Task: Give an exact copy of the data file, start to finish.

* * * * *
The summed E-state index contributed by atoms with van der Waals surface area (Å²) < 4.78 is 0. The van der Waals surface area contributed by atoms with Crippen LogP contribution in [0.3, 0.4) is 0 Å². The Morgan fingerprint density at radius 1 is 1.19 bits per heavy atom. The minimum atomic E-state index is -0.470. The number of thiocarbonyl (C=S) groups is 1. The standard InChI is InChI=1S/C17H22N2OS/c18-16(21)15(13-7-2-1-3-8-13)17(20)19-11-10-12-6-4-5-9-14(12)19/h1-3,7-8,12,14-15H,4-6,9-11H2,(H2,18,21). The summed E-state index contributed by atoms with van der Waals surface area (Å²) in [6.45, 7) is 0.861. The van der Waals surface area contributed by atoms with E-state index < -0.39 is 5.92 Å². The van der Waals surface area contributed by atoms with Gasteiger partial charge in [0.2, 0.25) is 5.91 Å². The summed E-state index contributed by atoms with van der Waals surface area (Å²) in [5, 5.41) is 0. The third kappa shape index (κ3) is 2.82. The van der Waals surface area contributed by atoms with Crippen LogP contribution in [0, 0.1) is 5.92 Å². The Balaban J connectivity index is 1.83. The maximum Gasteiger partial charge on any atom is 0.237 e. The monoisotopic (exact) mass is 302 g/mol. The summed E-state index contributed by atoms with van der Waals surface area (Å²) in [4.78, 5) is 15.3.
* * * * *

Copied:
The summed E-state index contributed by atoms with van der Waals surface area (Å²) < 4.78 is 0. The van der Waals surface area contributed by atoms with Crippen LogP contribution in [0.3, 0.4) is 0 Å². The Morgan fingerprint density at radius 1 is 1.19 bits per heavy atom. The minimum atomic E-state index is -0.470. The number of thiocarbonyl (C=S) groups is 1. The standard InChI is InChI=1S/C17H22N2OS/c18-16(21)15(13-7-2-1-3-8-13)17(20)19-11-10-12-6-4-5-9-14(12)19/h1-3,7-8,12,14-15H,4-6,9-11H2,(H2,18,21). The summed E-state index contributed by atoms with van der Waals surface area (Å²) in [6.45, 7) is 0.861. The van der Waals surface area contributed by atoms with E-state index < -0.39 is 5.92 Å². The van der Waals surface area contributed by atoms with Gasteiger partial charge in [0.2, 0.25) is 5.91 Å². The summed E-state index contributed by atoms with van der Waals surface area (Å²) in [5, 5.41) is 0. The third kappa shape index (κ3) is 2.82. The van der Waals surface area contributed by atoms with Crippen LogP contribution in [0, 0.1) is 5.92 Å². The Balaban J connectivity index is 1.83. The maximum Gasteiger partial charge on any atom is 0.237 e. The monoisotopic (exact) mass is 302 g/mol. The summed E-state index contributed by atoms with van der Waals surface area (Å²) in [4.78, 5) is 15.3.